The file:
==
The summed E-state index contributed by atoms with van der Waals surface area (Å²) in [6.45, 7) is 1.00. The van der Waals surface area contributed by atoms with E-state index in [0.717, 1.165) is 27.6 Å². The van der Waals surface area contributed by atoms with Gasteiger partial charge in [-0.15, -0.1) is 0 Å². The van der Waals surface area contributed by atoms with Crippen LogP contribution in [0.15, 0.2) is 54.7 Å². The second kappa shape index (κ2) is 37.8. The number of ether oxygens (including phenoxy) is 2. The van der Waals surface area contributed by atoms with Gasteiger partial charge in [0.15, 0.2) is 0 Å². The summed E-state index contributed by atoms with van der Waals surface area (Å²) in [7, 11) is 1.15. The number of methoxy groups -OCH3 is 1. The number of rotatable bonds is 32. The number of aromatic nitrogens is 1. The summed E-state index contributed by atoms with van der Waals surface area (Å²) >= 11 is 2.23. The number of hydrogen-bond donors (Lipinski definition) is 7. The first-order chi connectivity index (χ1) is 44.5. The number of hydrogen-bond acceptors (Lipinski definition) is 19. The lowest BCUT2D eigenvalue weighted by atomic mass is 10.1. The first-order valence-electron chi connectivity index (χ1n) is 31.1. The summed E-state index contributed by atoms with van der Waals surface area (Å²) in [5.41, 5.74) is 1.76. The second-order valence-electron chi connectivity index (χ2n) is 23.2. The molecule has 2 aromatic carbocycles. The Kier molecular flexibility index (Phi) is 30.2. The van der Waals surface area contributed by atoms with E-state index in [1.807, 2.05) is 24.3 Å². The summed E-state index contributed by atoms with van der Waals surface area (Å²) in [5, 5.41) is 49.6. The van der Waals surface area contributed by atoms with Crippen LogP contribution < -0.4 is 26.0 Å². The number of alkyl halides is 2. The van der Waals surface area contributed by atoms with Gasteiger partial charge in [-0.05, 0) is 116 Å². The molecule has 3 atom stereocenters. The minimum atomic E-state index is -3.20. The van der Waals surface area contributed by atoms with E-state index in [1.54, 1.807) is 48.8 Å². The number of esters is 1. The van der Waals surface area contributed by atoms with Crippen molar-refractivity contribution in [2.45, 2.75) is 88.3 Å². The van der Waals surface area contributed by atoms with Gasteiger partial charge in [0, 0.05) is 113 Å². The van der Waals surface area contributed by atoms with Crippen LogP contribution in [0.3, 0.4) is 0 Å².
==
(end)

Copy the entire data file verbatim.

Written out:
The summed E-state index contributed by atoms with van der Waals surface area (Å²) in [6.45, 7) is 1.00. The van der Waals surface area contributed by atoms with E-state index in [0.717, 1.165) is 27.6 Å². The van der Waals surface area contributed by atoms with Gasteiger partial charge in [-0.15, -0.1) is 0 Å². The van der Waals surface area contributed by atoms with Crippen LogP contribution in [0.15, 0.2) is 54.7 Å². The second kappa shape index (κ2) is 37.8. The number of ether oxygens (including phenoxy) is 2. The van der Waals surface area contributed by atoms with Gasteiger partial charge in [0.15, 0.2) is 0 Å². The summed E-state index contributed by atoms with van der Waals surface area (Å²) in [7, 11) is 1.15. The number of methoxy groups -OCH3 is 1. The number of rotatable bonds is 32. The number of aromatic nitrogens is 1. The summed E-state index contributed by atoms with van der Waals surface area (Å²) >= 11 is 2.23. The number of hydrogen-bond donors (Lipinski definition) is 7. The first-order chi connectivity index (χ1) is 44.5. The number of hydrogen-bond acceptors (Lipinski definition) is 19. The lowest BCUT2D eigenvalue weighted by atomic mass is 10.1. The first-order valence-electron chi connectivity index (χ1n) is 31.1. The summed E-state index contributed by atoms with van der Waals surface area (Å²) in [5.41, 5.74) is 1.76. The second-order valence-electron chi connectivity index (χ2n) is 23.2. The molecule has 2 aromatic carbocycles. The Kier molecular flexibility index (Phi) is 30.2. The van der Waals surface area contributed by atoms with E-state index in [1.807, 2.05) is 24.3 Å². The summed E-state index contributed by atoms with van der Waals surface area (Å²) in [5, 5.41) is 49.6. The van der Waals surface area contributed by atoms with Crippen LogP contribution < -0.4 is 26.0 Å². The number of alkyl halides is 2. The van der Waals surface area contributed by atoms with Gasteiger partial charge in [-0.05, 0) is 116 Å². The molecule has 3 atom stereocenters. The minimum atomic E-state index is -3.20. The van der Waals surface area contributed by atoms with E-state index in [1.54, 1.807) is 48.8 Å². The number of esters is 1. The van der Waals surface area contributed by atoms with Crippen molar-refractivity contribution in [2.45, 2.75) is 88.3 Å². The van der Waals surface area contributed by atoms with Gasteiger partial charge in [0, 0.05) is 113 Å². The van der Waals surface area contributed by atoms with Crippen LogP contribution in [0.3, 0.4) is 0 Å².